Burning Desire

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The Gift

I felt like I was on cloud nine, it had been that way for every day that had passed since we’d made it official. Being in a relationship was completely new to me, yet it felt easy when I was with Lacey. Our strong friendship and bond we’d created in our line of work had made a perfect foundation for the start of our relationship. For the first time ever, I was thinking about a future, one that wasn’t just centred around work. I couldn’t believe the change in myself. I’d never even seen it coming, and yet now, here I was, imagining the various steps that me and Lacey would be taking in our lives. I found myself amazed by the difference that one person, one woman, could make in my life.

Ripping the tape with my teeth, I pulled the wrapping paper tighter around the ornate music box, securing it quickly, and binding it with a matching purple bow. Picking up the birthday card, I slipped it under the ribbon and scooped up the bouquet of flowers, inhaling the sweet floral perfume from the beautiful, bright yellow and lilac blend of lilies and freesias. I was excited to spend today with her, and even better that it was a day off, so we didn’t have to fit in birthday wishes and gifts around shouts and regular duties. Gathering everything into my arms, I swiped my car keys from the coffee table and headed out the door.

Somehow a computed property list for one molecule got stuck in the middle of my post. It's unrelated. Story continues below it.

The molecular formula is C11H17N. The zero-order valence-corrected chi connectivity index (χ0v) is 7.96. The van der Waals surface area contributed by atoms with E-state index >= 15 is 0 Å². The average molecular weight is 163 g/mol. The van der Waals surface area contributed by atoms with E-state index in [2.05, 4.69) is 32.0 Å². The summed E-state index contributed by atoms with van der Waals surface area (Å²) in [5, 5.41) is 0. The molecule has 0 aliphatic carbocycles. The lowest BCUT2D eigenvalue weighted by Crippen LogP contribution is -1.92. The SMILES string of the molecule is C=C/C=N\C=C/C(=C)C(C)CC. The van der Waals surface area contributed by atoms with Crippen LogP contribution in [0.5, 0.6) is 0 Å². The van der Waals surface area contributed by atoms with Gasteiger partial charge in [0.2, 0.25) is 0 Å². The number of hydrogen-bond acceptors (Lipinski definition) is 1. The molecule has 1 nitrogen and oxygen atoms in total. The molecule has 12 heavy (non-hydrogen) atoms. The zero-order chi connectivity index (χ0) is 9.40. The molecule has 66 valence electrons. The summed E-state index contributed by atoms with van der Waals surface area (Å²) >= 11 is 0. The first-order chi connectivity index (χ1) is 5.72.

Lacey looked as stunning as ever when she opened the door, glowing with a happy smile at the sight of the bouquet I handed her. She inhaled the scent of the flowers, holding them close to her chest as she kissed me sweetly on the lips and moved aside to let me in.

“These are gorgeous.” She swooned, making her way toward her kitchen and reappearing moments later with them in a glass vase, half filled with water and planting it on the surface.

“Not half as gorgeous as you.” I replied, resting her present on the table and wrapping my arms around her waist.

“Aww, such a smooth talker.”

Her playful tone was laced with sarcasm and I found myself smiling like a fool as I gazed into her silvery eyes.

“Happy birthday.” I whispered tenderly, planting a gentle kiss on her soft lips.

I felt her arms tighten around my waist as she pulled back and murmured:

“Thanks.”

I’d have been happy to spend the rest of the day right there, doing nothing but holding her, kissing her and feeling her heartbeat against mine. But I knew that wasn’t an option. I’d made some plans for this afternoon, and then meeting the guys at the pub for celebratory drinks tonight, so like it or not, we were gonna have to leave this room.

“Flowers and a gift? You’re spoiling me.” She said as we broke apart.

She picked up her present and made her way to the sofa.

“I know. I should have just got you an orange.” I teased, following her.

“That’s Christmas you ass.” She laughed, throwing a cushion at me.